According to an Associated Press article on, Cubs skipper Lou Piniella admits to getting “teary-eyed” over his return to Seattle.

But what he should be shedding tears over is the play of his ballclub!

“Lou Piniella heard the roar from the Seattle crowd. He smiled and raised his right arm to wave to the people he helped thrill during the city’s baseball heyday in the 1990s,” the report said.

But look, Lou, it’s no longer the 1990s and you are no longer managing the Mariners.

It’s fine to display emotions, and it’s nice to have fond memories. For, as Bruce Springsteen once sang, “the time slips away and leaves you with nothing mister, but boring stories of glory days.”

“We laughed a lot, and talked about the old times,” Piniella said.

Ah, the good ol’ days. By the way, Lou, you do realize you are managing a team in steep decline, don’t you?

“What the hell do you want me to do about it?” Oh yes, I forgot.

“I have a lot of pleasant memories here,” Lou went to say. Well, I guarantee you that after dropping the first two and having to face King Felix tonight, those memories will not be recent ones.

Not that this is all Lou’s fault, of course. But he’s not blameless in this either. I don’t know about you, but after seeing his act all these years, I’d like to see a little more accountability from the man.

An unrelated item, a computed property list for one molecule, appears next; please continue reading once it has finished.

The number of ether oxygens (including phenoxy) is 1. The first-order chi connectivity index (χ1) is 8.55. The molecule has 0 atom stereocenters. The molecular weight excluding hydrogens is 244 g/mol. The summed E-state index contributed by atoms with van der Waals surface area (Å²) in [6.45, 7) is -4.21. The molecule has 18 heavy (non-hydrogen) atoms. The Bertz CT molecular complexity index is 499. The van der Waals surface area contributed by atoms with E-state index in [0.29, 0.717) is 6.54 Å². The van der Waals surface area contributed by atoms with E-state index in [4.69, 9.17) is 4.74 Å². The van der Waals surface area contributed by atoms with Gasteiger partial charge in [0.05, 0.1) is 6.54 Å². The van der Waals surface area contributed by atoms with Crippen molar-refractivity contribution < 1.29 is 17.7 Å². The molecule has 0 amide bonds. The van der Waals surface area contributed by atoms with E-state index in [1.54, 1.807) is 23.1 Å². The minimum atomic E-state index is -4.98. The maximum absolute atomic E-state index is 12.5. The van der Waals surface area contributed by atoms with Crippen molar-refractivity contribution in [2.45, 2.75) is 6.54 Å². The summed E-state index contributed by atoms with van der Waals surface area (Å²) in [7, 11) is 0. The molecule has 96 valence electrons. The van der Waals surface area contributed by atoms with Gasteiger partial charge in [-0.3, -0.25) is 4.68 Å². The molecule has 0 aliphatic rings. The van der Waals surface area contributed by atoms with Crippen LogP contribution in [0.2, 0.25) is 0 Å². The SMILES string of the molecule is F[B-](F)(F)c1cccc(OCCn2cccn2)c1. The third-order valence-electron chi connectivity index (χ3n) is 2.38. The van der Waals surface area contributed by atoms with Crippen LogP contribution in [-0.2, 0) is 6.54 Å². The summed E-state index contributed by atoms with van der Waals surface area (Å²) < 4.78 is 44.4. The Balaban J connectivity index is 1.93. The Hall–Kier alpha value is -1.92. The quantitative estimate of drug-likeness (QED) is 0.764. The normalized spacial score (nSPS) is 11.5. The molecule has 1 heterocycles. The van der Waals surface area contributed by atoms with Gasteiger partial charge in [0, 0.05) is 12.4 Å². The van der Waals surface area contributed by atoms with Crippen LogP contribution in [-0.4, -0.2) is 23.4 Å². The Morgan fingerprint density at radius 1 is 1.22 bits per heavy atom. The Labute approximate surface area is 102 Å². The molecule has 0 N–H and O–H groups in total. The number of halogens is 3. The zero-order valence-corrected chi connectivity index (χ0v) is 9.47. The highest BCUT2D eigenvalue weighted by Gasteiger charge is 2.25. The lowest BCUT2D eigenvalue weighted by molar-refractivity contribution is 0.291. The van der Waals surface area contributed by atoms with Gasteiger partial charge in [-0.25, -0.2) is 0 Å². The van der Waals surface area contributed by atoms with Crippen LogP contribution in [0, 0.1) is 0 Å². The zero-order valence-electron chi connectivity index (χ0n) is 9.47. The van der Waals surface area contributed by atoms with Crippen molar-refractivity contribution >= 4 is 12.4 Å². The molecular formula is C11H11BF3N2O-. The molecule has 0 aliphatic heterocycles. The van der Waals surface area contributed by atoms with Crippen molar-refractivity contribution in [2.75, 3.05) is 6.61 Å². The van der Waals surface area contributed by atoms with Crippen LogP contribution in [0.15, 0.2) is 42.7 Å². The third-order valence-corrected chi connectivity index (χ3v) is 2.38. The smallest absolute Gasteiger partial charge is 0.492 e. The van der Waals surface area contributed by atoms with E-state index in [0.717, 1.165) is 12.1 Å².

“We’ve done everything humanly possible here.”

Well, then, maybe it’s time for a new voice?

It’s kind of ironic how Lou started playing Tyler Colvin every day following his silly spat with Steve Stone.

Similarly, it wasn’t until after getting tired of hearing how he should move Alfonso Soriano out of the leadoff spot, and continuing to deny it, that he finally did it.

It’s as if he doesn’t try something without it being hammered into his consciousness repeatedly first.

Batting Derrek Lee and Aramis Ramirez back-to-back in the lineup far too long—refusing to play Mike Fontenot at third instead of Ramirez—letting Colvin rot on the bench—those are things that are humanely possible to change, Lou.

Bad fundamental baseball has to have at least something to do with the manager and his staff, right? At least we used to think so when it was Dusty Baker’s teams kicking the ball around.

Meanwhile, Lou, you can reminisce all you want about the past, but remember one thing.

There’s no crying in baseball.

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